G. Reimbursement of Faculty for Departmental Expenses

Faculty Travel

The following travel guidelines are formulated to provide support to as many faculty as possible on an equitable basis. The Dean of Arts & Sciences provides limited funding for one trip per year for full-time faculty members holding at least a one year appointment. Qualified faculty members may be reimbursed for up to $1,000 per fiscal year (July 31-June 30) for one trip made for the following purposes:

  • Presenting a paper;
  • Presiding as chair of a major committee or scholarly society;
  • Performing the duties of an important, elected officer of a scholarly society;
  • Chairing a panel or session at a meeting of a scholarly society; or
  • Representing the University in an organization in which the University holds an institutional membership.

Other professional travel may be reimbursed at the discretion of the Chair, subject to the availability of funds.

Approval for reimbursement of travel expenses must be requested from the Chair in writing (or email) before the trip is taken (and, as a practical matter, as early in the fiscal year as possible, since early submission helps the Chair estimate the commitment of funds). It is the responsibility of the faculty member to include an estimate of total travel costs and the length of stay in this letter of request. Please make these estimates as accurate as possible. The Dean of Arts & Sciences and the Chair reserve the right to limit expense reimbursement should it prove necessary.

  1. Reimbursable expenses are subject to the following limitations:
  2. Reimbursement for subsistence and lodging is limited to 4 days;
  3. Total meal expense reimbursement cannot exceed the “per diem” rate for the travel destination (i.e., a set maximum amount per day; not necessarily the sum of your outlays);
  4. Total travel expenses reimbursed for any trip may not exceed $1,000.00 from Department funds, although faculty may choose to request additional reimbursment from their own research funds, if available;
  5. Airline tickets may be purchased through a travel agency that is under contract with the University, and charged to the Departmental P-card (credit card) for your convenience. Alternatively, you may purchase your own airfare and request reimbursement. Reimbursements cannot be made unitl your travel has been completed.

Contact Maggie before making travel arrangements. She can provide more detailed information about reimbursement procedures, including deadlines for the submission of receipts and boarding passes. ORIGINAL receipts or paid bills must be submitted along with a signed travel reimbursement request form (Xerox copies of receipts and boarding passes can not be accepted).

Reimbursement for Entertaining Faculty Candidates

Faculty members who entertain a candidate must present detailed original receipts listing all items purchased, accompanied by a signed Business Meal form in order to be reimbursed. The following restrictions apply to reimbursement requests for expenses stemming from entertainment of candidates for faculty positions.

  • The Department pays for meals of the candidate + up to 3 additional faculty members at each occasion (with a maximum of 3 meals a day for candidates). Reimbursement for alcohol is limited to $15 per person at dinner only. No alcohol consumed during lunch will be reimbursed. Please limit meal expenditures to approximately $12 for breakfast, $15 for lunch, and $50 for dinner, including alcohol.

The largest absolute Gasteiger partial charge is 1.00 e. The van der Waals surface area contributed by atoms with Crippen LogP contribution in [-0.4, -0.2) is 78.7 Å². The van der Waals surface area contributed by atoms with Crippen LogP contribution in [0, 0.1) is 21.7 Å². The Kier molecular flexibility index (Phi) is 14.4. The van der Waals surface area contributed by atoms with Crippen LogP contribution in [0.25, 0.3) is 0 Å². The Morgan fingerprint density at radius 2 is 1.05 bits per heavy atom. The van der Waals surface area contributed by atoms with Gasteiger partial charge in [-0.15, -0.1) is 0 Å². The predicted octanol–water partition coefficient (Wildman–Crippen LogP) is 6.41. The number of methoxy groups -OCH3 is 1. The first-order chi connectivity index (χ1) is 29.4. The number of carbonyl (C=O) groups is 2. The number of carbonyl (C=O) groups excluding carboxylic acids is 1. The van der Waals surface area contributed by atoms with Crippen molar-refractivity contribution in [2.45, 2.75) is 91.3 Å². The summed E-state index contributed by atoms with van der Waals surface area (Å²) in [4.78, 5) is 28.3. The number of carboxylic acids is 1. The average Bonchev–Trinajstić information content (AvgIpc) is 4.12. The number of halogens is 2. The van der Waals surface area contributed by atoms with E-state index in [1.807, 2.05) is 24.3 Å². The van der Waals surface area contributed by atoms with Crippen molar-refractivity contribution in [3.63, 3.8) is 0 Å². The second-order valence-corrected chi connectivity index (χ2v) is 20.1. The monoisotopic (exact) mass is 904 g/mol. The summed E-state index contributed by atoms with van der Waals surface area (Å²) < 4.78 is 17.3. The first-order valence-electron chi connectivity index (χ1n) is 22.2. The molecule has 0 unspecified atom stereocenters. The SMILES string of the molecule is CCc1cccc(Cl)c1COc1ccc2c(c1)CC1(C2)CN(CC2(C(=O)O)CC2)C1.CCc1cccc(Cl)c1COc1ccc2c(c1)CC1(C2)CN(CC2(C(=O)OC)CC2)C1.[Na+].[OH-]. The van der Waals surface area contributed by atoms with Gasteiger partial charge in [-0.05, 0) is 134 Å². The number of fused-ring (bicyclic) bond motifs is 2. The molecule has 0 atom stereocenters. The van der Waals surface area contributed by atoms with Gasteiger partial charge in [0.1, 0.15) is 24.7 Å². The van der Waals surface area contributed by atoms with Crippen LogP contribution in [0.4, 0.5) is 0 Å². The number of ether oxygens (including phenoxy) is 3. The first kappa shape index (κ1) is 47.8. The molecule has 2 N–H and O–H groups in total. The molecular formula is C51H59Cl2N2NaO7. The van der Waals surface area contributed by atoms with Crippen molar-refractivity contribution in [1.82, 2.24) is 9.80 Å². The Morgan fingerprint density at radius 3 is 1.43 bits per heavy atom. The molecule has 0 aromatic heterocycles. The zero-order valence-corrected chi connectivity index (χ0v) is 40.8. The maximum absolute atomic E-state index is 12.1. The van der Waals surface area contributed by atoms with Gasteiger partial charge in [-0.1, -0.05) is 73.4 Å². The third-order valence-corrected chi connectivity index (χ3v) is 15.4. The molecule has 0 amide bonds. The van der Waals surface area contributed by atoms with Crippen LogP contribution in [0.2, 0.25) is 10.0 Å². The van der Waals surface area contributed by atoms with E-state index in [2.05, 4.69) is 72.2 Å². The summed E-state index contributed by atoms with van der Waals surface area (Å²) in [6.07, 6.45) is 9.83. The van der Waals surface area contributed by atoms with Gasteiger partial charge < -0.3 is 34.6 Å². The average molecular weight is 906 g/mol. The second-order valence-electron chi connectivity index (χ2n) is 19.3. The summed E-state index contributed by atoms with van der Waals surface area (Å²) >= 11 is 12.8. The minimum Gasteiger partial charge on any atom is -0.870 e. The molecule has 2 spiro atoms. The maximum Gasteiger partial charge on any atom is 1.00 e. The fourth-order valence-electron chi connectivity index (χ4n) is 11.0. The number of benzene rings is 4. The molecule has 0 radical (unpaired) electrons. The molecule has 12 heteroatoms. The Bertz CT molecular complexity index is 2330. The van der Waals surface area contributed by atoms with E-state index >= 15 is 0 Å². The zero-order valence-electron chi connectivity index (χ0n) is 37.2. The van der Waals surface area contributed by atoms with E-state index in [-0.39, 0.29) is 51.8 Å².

Reimbursement for Entertaining Colloquium Speakers

Rules for colloquium speakers are similar to those for faculty candidates (see above). The department will reimburse lunch expenses for the speaker and three others, up to a total of $40. The Department will reimburse dinner expenses for the speaker and three others, up to a total of $90. Original (itemized) receipts must be presented for reimbursement.

Please download the Business Meal Certification Form and fill it out before presenting receipts to office staff. 

Reimbursement for Entertaining Undergraduate Students

Special funds are available to reimburse faculty members for expenses involved with hosting students who are currently either enrolled in their courses or academic advisees. Information is sent to Department Chairs at the beginning of every academic year in which funds are available. Reimbursement Request Forms may be obtained in the copy room or from the Office of the Dean of Students (924-7133).

Full-time faculty members are eligible to be reimbursed in an amount up to $100 per occasion, with a maximum of one occasion per course per semester during the fall and spring semesters. For classes with forty or more students, up to three sub-groups may be hosted for one occasion. The event must be hosted in the faculty residence, in a University Dining Service location, in a University location, or attendance at a University-sponsored play or musical performance. Reimbursements will not be made for alcohol. Forms must be submitted by May 31.

 

IV. Other Departmental Services

A. Computers

Computing support is provided by the Arts & Sciences Computing Service (ASCS) group, with Susan Quinn as the primary support technician working with the department.  As our LSP (Local Support Partner) Susan works with University owned equipment, software problems, and connecting to UVa IT resources like email or the wireless network.  To contact Susan send email to sqd2s@virginia.edu or phone 243-8766.